The last of Britain’s three FTSE-listed water companies is due to report its financial results this week, but there’s little doubt any news on the performance of Pennon will be drowned out by a wider crisis in the industry.
Pennon, which owns South West Water and Bournemouth Water, is expected to set out an increase in revenues following a boom in holidaymakers to the West Country over the last year that bolstered water volumes. But beyond the regulated returns a set of troubling, but familiar, issues have welled up for the sector.
Water companies have faced calls to be renationalised for years because of ongoing concerns over their financial engineering, tax avoidance, hefty investor payouts and a long list of crimes against the environment.
In simple terms, they are regional monopolies whose prices are set by regulator, Ofwat, every five years to make sure water is readily available at an affordable price. This allows well-run water companies to achieve reasonable and fairly predictable financial returns, and has helped to make listed water companies a favourite of utility and infrastructure investors.
In return, water companies are expected to be responsible custodians of the beaches, reservoirs and waterways they manage. But this fundamental element of the social contract between water companies and the communities in which they work has been repeatedly soiled by the pollution, leaks and spills that have marked their record in the UK.
Following each moment of reckoning the industry has promised a watershed moment of accountability that will result in a more sustainable future. But each time, as sure as the tides, water companies plunge back into scandal.
A recent report, by Surfers Against Sewage, found earlier this month that water companies spilled raw sewage into the coastal bathing waters used by holidaymakers and families over 5,500 times in the last year, a surge of more than 87% from the year before.
Just weeks later water companies were plunged into the centre of a major investigation by the financial and environmental watchdogs after several of them admitted they may have illegally released untreated sewage into rivers and waterways.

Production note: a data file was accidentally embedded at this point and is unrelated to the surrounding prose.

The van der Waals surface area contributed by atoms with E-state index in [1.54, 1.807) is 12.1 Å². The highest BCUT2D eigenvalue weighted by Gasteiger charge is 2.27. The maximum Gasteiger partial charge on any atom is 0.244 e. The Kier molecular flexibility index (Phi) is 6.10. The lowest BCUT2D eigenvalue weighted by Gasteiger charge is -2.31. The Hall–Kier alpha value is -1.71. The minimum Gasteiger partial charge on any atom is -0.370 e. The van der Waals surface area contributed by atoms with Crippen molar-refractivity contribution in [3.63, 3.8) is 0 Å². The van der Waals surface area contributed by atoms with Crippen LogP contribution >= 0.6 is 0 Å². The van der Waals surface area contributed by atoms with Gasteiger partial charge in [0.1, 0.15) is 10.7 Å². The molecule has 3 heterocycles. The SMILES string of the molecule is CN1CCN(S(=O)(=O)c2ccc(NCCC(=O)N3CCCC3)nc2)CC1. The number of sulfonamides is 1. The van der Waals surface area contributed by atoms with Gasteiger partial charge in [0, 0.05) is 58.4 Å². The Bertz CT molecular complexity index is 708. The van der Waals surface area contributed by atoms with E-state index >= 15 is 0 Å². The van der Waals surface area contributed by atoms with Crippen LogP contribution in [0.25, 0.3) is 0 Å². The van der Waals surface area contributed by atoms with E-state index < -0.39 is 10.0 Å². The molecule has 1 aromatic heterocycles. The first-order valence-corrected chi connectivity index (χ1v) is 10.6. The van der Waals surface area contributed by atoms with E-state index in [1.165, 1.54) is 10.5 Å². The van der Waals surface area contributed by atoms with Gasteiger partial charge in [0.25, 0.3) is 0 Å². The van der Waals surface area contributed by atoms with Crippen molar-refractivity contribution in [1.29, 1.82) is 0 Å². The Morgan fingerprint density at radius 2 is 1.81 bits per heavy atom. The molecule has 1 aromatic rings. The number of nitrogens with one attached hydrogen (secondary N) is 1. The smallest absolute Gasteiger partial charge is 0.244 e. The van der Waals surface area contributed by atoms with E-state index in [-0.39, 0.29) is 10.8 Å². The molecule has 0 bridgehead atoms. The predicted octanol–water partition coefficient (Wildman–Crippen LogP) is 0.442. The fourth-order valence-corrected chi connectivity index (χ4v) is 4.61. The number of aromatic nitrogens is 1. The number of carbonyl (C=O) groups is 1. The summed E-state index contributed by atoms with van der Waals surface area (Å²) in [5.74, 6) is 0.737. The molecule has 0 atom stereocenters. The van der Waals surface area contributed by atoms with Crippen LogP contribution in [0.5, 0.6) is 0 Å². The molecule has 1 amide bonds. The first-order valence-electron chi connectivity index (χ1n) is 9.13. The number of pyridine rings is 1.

The investigation by Environment Agency and Ofwat is expected to demand that water companies reveal the scale of any illegal releases of sewage from their treatment plants, and to explain how environmental performance and compliance has been taken into account when deciding on paying out dividends and executive bonuses.
The companies included in the investigation have not yet been named. But they are likely to include Southern Water – the supplier for 4.2 million customers in Kent, Sussex, Hampshire and the Isle of Wight – which was fined a record £90m over the summer for deliberately dumping billions of litres of raw sewage into protected seas over several years for its own financial gain.
A month later Southern announced what it called “good news for our customers, the local environment and the regional economy” in the form of the return of Australian infrastructure investor Macquarie. It promised Southern a £1bn emergency equity injection and setting plans to invest £2bn over the next four years, or the equivalent of £1,000 per Southern Water household, on upgrades of half the company’s treatment and sewage networks.
Macquarie is best known in the water industry as the owner of Thames Water between 2006 and 2016, a period in which it raised Thames’s debt and earned billions from the company through dividends while paying next to no corporation tax. Macquarie also oversaw a series of pollution failings, culminating in a £20m fine for tipping raw sewage into the River Thames which was a record at the time.
Why the water regulator allowed an investor like Macquarie another chance to play a major role in England’s critical national infrastructure is unclear, but it is likely to further erode public trust in this vital sector. It is in the regulator’s hands to take action, or watch another chance to reform the industry drain away.